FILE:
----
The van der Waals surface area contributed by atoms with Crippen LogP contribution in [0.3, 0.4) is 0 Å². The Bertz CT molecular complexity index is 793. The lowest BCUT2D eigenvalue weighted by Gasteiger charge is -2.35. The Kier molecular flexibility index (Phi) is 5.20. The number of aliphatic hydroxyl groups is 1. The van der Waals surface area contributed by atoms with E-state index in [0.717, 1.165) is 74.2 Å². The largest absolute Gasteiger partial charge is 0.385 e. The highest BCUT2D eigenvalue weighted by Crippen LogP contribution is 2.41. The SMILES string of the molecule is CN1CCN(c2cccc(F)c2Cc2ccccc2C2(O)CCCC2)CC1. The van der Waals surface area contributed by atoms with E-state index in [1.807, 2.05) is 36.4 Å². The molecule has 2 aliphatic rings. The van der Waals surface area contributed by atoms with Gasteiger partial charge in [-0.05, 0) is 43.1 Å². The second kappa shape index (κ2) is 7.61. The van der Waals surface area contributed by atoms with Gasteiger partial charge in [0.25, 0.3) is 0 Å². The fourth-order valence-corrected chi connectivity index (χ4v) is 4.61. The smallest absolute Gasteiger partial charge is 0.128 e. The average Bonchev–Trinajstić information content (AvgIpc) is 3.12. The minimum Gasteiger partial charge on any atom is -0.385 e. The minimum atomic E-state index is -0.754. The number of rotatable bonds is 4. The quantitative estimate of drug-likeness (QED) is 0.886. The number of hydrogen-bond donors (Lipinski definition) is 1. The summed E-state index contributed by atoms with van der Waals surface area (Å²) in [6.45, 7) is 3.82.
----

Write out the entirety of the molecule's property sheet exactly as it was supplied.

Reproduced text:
The van der Waals surface area contributed by atoms with Crippen LogP contribution in [0.3, 0.4) is 0 Å². The Bertz CT molecular complexity index is 793. The lowest BCUT2D eigenvalue weighted by Gasteiger charge is -2.35. The Kier molecular flexibility index (Phi) is 5.20. The number of aliphatic hydroxyl groups is 1. The van der Waals surface area contributed by atoms with E-state index in [0.717, 1.165) is 74.2 Å². The largest absolute Gasteiger partial charge is 0.385 e. The highest BCUT2D eigenvalue weighted by Crippen LogP contribution is 2.41. The SMILES string of the molecule is CN1CCN(c2cccc(F)c2Cc2ccccc2C2(O)CCCC2)CC1. The van der Waals surface area contributed by atoms with E-state index in [1.807, 2.05) is 36.4 Å². The molecule has 2 aliphatic rings. The van der Waals surface area contributed by atoms with Gasteiger partial charge in [-0.05, 0) is 43.1 Å². The second kappa shape index (κ2) is 7.61. The van der Waals surface area contributed by atoms with Gasteiger partial charge in [0.25, 0.3) is 0 Å². The fourth-order valence-corrected chi connectivity index (χ4v) is 4.61. The smallest absolute Gasteiger partial charge is 0.128 e. The average Bonchev–Trinajstić information content (AvgIpc) is 3.12. The minimum Gasteiger partial charge on any atom is -0.385 e. The minimum atomic E-state index is -0.754. The number of rotatable bonds is 4. The quantitative estimate of drug-likeness (QED) is 0.886. The number of hydrogen-bond donors (Lipinski definition) is 1. The summed E-state index contributed by atoms with van der Waals surface area (Å²) in [6.45, 7) is 3.82.